• Hard Hat: These are normally issued to associates working on and around conveyors, mostly to protect them from any heavy items falling from the conveyor.  

The ecommerce giant has also established strict guidelines for operating warehouse machinery. Workers are required to complete certified training before they are allowed to handle equipment such as forklifts and pallet jacks. As for the operators, they must always conduct pre-operation checks, observe warehouse speed limits, and keep machinery in their designated lanes.

To prevent musculoskeletal injuries, which are pretty common in warehouses, Amazon further enforces rules on manual handling. You’re supposed to assess the weight of items before lifting, use ergonomic lifting techniques to minimize strain, and avoid overexertion. Team lifting is recommended for heavier items, and mechanical aids are provided for safe handling.

Regular participation in safety training sessions is also mandatory for all Amazon warehouse workers. The sessions cover a wide range of topics, from basic safety awareness to equipment handling techniques. 

Safety is indeed one of Amazon’s biggest priorities when managing warehouse operations,” agrees Jesse

New associates are given over eight hours of safety training, current employees get the same on a regular basis, and management is always looking for ways to make Amazon a safer place to work.” 

He further explains, “There’s even selected personnel on each site whose role is entirely dedicated to maintaining safety and preventing accidents. For example. you’ll find L4 Safety Specialists routinely walking around workstations to make sure everything is being operated in a manner that is consistent with Amazon’s safety policies.”

Unofficial Amazon warehouse job requirements 

There are also those “off-the-record” requirements that you won’t usually find in official job descriptions. They may not be compulsory, but your success on the job depends on them. 

Here are a few that seasoned Amazon workers swear by:

#7 Physical and mental capabilities

Amazon warehouse roles are physically demanding, often requiring workers to lift and move heavy packages that weigh up to 49 pounds. Associates are expected to handle a high volume of items per hour, with some quotas even surpassing 300. The tasks include sorting, stowing, and retrieving items throughout the expansive warehouse.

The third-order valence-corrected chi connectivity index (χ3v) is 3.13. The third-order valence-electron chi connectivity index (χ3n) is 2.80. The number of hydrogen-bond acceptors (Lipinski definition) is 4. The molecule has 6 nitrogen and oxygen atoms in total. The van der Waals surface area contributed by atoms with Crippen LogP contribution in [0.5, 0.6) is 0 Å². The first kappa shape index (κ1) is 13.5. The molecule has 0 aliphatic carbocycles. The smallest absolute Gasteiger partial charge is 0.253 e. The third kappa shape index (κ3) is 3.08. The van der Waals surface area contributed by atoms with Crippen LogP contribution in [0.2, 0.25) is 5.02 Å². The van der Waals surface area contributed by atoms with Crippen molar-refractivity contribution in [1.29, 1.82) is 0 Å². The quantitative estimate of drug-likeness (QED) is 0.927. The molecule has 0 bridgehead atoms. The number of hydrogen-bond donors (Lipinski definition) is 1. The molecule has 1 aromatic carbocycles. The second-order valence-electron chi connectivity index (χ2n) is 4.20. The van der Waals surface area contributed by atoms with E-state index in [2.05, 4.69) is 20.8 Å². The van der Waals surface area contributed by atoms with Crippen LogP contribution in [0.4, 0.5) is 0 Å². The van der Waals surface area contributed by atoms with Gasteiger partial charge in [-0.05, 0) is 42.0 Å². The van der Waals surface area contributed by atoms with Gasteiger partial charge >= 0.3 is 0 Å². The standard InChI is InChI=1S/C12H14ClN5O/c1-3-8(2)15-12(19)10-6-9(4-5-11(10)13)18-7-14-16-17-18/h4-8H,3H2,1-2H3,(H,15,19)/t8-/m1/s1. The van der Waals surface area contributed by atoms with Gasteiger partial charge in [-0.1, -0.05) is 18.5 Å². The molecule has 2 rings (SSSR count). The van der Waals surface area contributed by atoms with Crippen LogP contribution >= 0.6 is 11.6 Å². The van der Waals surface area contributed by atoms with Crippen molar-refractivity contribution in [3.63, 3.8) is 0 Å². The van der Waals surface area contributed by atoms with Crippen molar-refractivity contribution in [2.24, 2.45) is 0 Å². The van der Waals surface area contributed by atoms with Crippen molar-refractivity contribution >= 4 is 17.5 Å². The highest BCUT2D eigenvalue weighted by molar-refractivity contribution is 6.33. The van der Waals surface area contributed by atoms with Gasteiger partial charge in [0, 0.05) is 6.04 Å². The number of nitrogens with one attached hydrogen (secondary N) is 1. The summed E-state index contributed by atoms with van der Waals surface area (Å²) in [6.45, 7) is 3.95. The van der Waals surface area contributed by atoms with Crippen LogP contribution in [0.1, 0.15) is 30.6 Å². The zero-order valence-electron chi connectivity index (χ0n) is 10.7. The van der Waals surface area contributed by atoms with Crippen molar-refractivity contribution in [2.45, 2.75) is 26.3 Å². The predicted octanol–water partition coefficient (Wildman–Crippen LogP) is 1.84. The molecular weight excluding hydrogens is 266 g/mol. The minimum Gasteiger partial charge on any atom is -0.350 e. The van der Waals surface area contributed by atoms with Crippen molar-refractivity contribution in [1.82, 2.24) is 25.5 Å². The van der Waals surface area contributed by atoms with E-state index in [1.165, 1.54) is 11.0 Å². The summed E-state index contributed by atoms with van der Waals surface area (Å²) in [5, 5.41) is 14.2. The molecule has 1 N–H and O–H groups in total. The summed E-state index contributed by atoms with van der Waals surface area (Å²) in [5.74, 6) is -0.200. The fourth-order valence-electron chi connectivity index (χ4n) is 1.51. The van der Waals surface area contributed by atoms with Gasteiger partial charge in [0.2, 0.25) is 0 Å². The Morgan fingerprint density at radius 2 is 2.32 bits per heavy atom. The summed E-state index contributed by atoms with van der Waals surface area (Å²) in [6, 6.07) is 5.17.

Those physical demands are further compounded by the sheer size of Amazon's warehouses, some of which are comparable to 14 football fields. Workers frequently walk an average of 10 miles daily and spend many hours on their feet, with limited breaks.

In addition to stamina and endurance, you’ll need the mental fortitude to thrive in such a high-pressure, fast-paced environment. 

These demands, however, don’t necessarily rule disabled people out of Amazon warehouse positions. You could still get hired into a permanent or seasonal associate role despite having disabilities. 

But, expect a slightly different recruitment process. “You must contact the DLS (Disability, Leave, and Accommodations) team,” clarifies Dustin Stowell , an Atlanta-based Amazon warehouse worker of three years. 

The department is based off-site, but you can access them online through the AtoZ app or website.” 

“The process can be lengthy, though” he cautions. “They’ll need your documentation and medical certification before the disability is considered. So, if you’re interested, you might want to apply ASAP.”

#8 Tech savviness

In Amazon's dynamic warehouse environment, employees are also expected to possess tech skills that are relevant to their roles. 

Pickers, for instance, rely on warehouse management systems and handheld scanners when it comes to locating items. Proficiency in such, combined with a mastery of the warehouse’s layout should therefore help them to accelerate order fulfillment and minimize errors. 

Packers, on the other hand, ought to know how to operate packaging machinery and dispatch systems in fulfillment centers . They often use label printers for labeling while scanning equipment facilitates accurate tracking.

For inventory managers, the technological requirements are much more advanced. They need a deep understanding of inventory management software to effectively track stock levels, forecast needs, and manage reordering processes. This goes particularly well with strong analytical skills. 

While you don’t need to have experience with these systems before starting the job, you’re expected to be tech-savvy enough to quickly ramp into using them.

#9 Quick Learning & Adaptability

Working at Amazon for the first time often means you’ll be learning many new skills in a short period of time. You need to be able to adjust quickly and fit into any new assignments that come your way.

For example, in just one work day or week, a Delivery Station associate could go from stowing packages to transferring them from the conveyor belt to a buffer shelf, inducting them into the system, unloading from inbound trucks, as well as sorting bagfuls onto carts to await loading to 

Quick decision-making skills will also help you keep up with the fluid workflows while managing items efficiently. 

Start your Amazon career

Whether you're just starting your career, seeking a change, or looking to re-enter the workforce, Amazon's diverse range of warehouse roles caters to a wide array of skills and experiences. Start your application today and open the door to a rewarding career path.